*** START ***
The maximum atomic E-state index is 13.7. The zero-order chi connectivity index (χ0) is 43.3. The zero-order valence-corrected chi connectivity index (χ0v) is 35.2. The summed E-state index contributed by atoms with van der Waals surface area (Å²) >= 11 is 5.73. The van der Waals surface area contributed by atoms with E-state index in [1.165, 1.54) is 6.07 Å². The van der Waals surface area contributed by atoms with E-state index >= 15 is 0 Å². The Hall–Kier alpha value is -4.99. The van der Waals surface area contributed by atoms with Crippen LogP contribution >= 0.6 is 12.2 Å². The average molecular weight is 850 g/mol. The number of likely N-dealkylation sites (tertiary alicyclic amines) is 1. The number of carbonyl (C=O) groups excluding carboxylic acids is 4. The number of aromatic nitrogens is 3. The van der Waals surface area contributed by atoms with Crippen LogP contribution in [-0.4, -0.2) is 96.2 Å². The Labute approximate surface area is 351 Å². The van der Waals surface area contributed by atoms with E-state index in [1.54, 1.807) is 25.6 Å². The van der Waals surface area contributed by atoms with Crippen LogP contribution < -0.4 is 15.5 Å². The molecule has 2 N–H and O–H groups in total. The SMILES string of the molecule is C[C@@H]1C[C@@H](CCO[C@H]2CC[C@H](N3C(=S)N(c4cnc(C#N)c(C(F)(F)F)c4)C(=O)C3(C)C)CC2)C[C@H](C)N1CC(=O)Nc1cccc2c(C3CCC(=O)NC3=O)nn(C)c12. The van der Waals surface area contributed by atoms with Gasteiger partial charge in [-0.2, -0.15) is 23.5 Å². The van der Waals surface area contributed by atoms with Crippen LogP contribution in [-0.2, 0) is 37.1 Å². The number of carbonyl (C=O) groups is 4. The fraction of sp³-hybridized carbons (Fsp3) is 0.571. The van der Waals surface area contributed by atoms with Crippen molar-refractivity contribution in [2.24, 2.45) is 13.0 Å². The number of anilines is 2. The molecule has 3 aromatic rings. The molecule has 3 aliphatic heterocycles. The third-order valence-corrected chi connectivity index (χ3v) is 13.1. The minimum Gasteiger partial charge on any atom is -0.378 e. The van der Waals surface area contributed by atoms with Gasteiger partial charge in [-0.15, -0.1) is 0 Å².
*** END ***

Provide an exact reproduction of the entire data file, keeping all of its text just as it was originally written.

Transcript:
The maximum atomic E-state index is 13.7. The zero-order chi connectivity index (χ0) is 43.3. The zero-order valence-corrected chi connectivity index (χ0v) is 35.2. The summed E-state index contributed by atoms with van der Waals surface area (Å²) >= 11 is 5.73. The van der Waals surface area contributed by atoms with E-state index in [1.165, 1.54) is 6.07 Å². The van der Waals surface area contributed by atoms with E-state index >= 15 is 0 Å². The Hall–Kier alpha value is -4.99. The van der Waals surface area contributed by atoms with Crippen LogP contribution >= 0.6 is 12.2 Å². The average molecular weight is 850 g/mol. The number of likely N-dealkylation sites (tertiary alicyclic amines) is 1. The number of carbonyl (C=O) groups excluding carboxylic acids is 4. The number of aromatic nitrogens is 3. The van der Waals surface area contributed by atoms with Crippen LogP contribution in [-0.4, -0.2) is 96.2 Å². The Labute approximate surface area is 351 Å². The van der Waals surface area contributed by atoms with E-state index in [1.54, 1.807) is 25.6 Å². The van der Waals surface area contributed by atoms with Crippen LogP contribution < -0.4 is 15.5 Å². The molecule has 2 N–H and O–H groups in total. The SMILES string of the molecule is C[C@@H]1C[C@@H](CCO[C@H]2CC[C@H](N3C(=S)N(c4cnc(C#N)c(C(F)(F)F)c4)C(=O)C3(C)C)CC2)C[C@H](C)N1CC(=O)Nc1cccc2c(C3CCC(=O)NC3=O)nn(C)c12. The van der Waals surface area contributed by atoms with Gasteiger partial charge in [-0.2, -0.15) is 23.5 Å². The van der Waals surface area contributed by atoms with Crippen LogP contribution in [-0.2, 0) is 37.1 Å². The number of carbonyl (C=O) groups is 4. The fraction of sp³-hybridized carbons (Fsp3) is 0.571. The van der Waals surface area contributed by atoms with Crippen molar-refractivity contribution in [2.24, 2.45) is 13.0 Å². The number of anilines is 2. The molecule has 3 aromatic rings. The molecule has 3 aliphatic heterocycles. The third-order valence-corrected chi connectivity index (χ3v) is 13.1. The minimum Gasteiger partial charge on any atom is -0.378 e. The van der Waals surface area contributed by atoms with Gasteiger partial charge in [-0.15, -0.1) is 0 Å².